Morning Action: Minimum Wage Vote on the Horizon
MINIMUM WAGE. The Senate is expected to debate and potentially vote on a minimum wage bill when they return from recess. The effort is being led by Sen. Tom Harkin (D-IA), who hopes Republicans will proceed to a new version of his proposal to raise the hourly minimum wage from $7.25 to $10.10 by 2016 (sub. req’d):
Majority Leader Sen. Harry Reid (D-NV) 13% said Friday he was slotting the minimum wage for action on April 30, two days after lawmakers return from the two-week recess. “Oh yeah. I’m going to get to it. We’ll do it on Wednesday,” he said.
Harkin said there were some minor changes in the bill, and he expects the new version would be on the floor sometime during the first week after the two-week recess. The bill would delay the first of three increases in the minimum wage for six months, and extend through 2016 the $500,000 cap for small business expensing of investments eligible for deductions, including allowances for computer software and qualified real property, such as leasehold and retail improvements and restaurant property.
For now, both sides are preparing for a compressed debate, with a single procedural vote. “We will not be getting on the minimum wage,” said one senior Democratic aide.
The Heritage Foundation demonstrates that raising the minimum wage to $10.10 per hour “would lead to 217,000 fewer jobs per year and $30 billion lower gross domestic product per year.”
BURWELL. Reports indicate Sylvia Matthews Burwell will be easily confirmed to replace Kathleen Sebelius as secretary of the Health and Human Services, due to her previous lack of involvement in crafting and implementing Obamacare (sub. req’d):
For if confirmed, she will be tasked with rebuilding the damaged relationship between HHS and Congress, particularly with Republicans who have demonstrated their opposition to the health care law (PL 111-148, PL 111-152) with numerous repeal votes, subpoenas and prickly hearings. Observers say Burwell’s reputation as a straight shooter, positive relationships with lawmakers and years of experience will make her nomination process smoother, as will her 96-0 confirmation as OMB director a year ago.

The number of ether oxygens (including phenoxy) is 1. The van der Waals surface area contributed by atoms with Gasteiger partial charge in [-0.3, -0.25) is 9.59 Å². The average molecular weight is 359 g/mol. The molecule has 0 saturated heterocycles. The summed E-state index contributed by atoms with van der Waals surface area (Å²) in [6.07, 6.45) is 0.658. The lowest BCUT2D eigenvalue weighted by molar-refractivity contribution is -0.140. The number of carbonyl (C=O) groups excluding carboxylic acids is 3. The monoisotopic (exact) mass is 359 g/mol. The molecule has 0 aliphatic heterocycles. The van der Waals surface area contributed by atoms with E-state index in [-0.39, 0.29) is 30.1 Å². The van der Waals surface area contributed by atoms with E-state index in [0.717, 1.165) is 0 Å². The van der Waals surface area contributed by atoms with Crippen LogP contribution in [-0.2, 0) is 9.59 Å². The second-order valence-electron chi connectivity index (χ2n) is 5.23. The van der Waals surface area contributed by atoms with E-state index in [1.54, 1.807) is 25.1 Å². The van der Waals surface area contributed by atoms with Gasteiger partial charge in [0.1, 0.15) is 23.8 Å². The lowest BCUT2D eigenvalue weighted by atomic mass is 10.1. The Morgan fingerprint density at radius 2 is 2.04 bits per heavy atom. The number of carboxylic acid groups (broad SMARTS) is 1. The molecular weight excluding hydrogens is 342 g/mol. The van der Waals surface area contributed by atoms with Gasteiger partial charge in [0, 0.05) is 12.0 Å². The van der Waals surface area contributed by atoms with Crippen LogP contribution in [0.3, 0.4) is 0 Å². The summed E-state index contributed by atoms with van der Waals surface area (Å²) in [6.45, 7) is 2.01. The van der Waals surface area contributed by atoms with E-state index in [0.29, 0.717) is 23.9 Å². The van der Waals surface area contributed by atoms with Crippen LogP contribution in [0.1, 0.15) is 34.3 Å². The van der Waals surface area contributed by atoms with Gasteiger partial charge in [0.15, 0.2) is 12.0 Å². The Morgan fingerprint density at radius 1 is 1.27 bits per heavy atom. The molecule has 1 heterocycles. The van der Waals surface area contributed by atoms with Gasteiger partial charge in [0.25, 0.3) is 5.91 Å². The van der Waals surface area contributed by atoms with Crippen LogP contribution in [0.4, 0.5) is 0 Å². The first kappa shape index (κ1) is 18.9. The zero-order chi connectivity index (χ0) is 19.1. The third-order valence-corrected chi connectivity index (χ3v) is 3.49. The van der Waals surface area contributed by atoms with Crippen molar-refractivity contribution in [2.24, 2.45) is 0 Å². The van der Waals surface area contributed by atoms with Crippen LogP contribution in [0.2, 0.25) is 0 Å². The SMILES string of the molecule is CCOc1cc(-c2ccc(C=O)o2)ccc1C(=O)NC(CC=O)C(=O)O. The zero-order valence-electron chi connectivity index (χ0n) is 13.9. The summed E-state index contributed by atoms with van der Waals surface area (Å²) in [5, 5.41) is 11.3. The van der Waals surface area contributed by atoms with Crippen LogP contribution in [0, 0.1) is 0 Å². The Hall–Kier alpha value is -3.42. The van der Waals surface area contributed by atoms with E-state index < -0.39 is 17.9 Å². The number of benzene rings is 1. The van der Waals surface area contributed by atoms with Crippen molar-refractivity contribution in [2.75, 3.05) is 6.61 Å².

WATER BILL. One of the last hurdles may soon be overcome for the completion of a water projects bill in the Senate, and once lawmakers finish the water bill in conference, they will have to determine how many projects to include and how to pay for them (sub. req’d):
The Army Corps of Engineers gave its final approval Friday to plans for a major Nevada flood-control project championed by Senate Majority Leader Harry Reid, putting it in line to be included in pending water projects legislation.
That could eliminate one of the last hurdles to completing a major waterways infrastructure bill, which would authorize construction projects important for deep-draft ocean ports as well as barge operations using locks and dams along the inland river system.
House and Senate conferees have been negotiating for months over differences in their bills (HR 3080, S 601) to authorize a long list of new seaport harbor dredging, inland waterway navigation and flood projects for the corps’ civil works program.
MANDATORY MINIMUM. House Judiciary Chairman Rep. Robert Goodlatte (R-VA) 79% has voiced uncertainty about scaling back mandatory minimum drug sentences, “even as the Obama administration and a bipartisan coalition in the Senate step up their efforts to do so” (sub. req’d):
Goodlatte, speaking to reporters from CQ Roll Call and Politico during a pre-taped interview that aired Sunday on C-SPAN’s “Newsmakers” program, said the severity of drug sentences “is a legitimate issue for us to be examining.”
He noted that his committee has set up a task force to review mandatory minimum sentences and many other aspects of the federal criminal code, and he did not rule out taking up a bipartisan, administration-backed Senate proposal (S 1410) that would reduce some minimum drug penalties by as much as 60 percent. The Senate could take up the proposal in the coming weeks after the Judiciary Committee approved it 13-5 in March.
Despite signaling his willingness to consider sentencing changes, Goodlatte said, “I want to caution that we shouldn’t jump to conclusions about what is right and what is wrong with the law yet.”
Even as Goodlatte showed skepticism about lowering mandatory drug sentences, Attorney General Eric H. Holder Jr. kept up his call for Congress to take action on the Senate proposal, known as the Smarter Sentencing Act.
After the Sentencing Commission approved its own changes in drug sentencing guidelines last week — a move that is expected to reduce some drug offenders’ penalties by an estimated 11 months — Holder urged Congress to follow up with more sweeping, statutory changes.
The Heritage Foundation recommends Congress reconsider mandatory minimums, stating “In particular, some drug offenses, which make up a significant proportion of mandatory minimums, can give rise to unduly severe punishments.”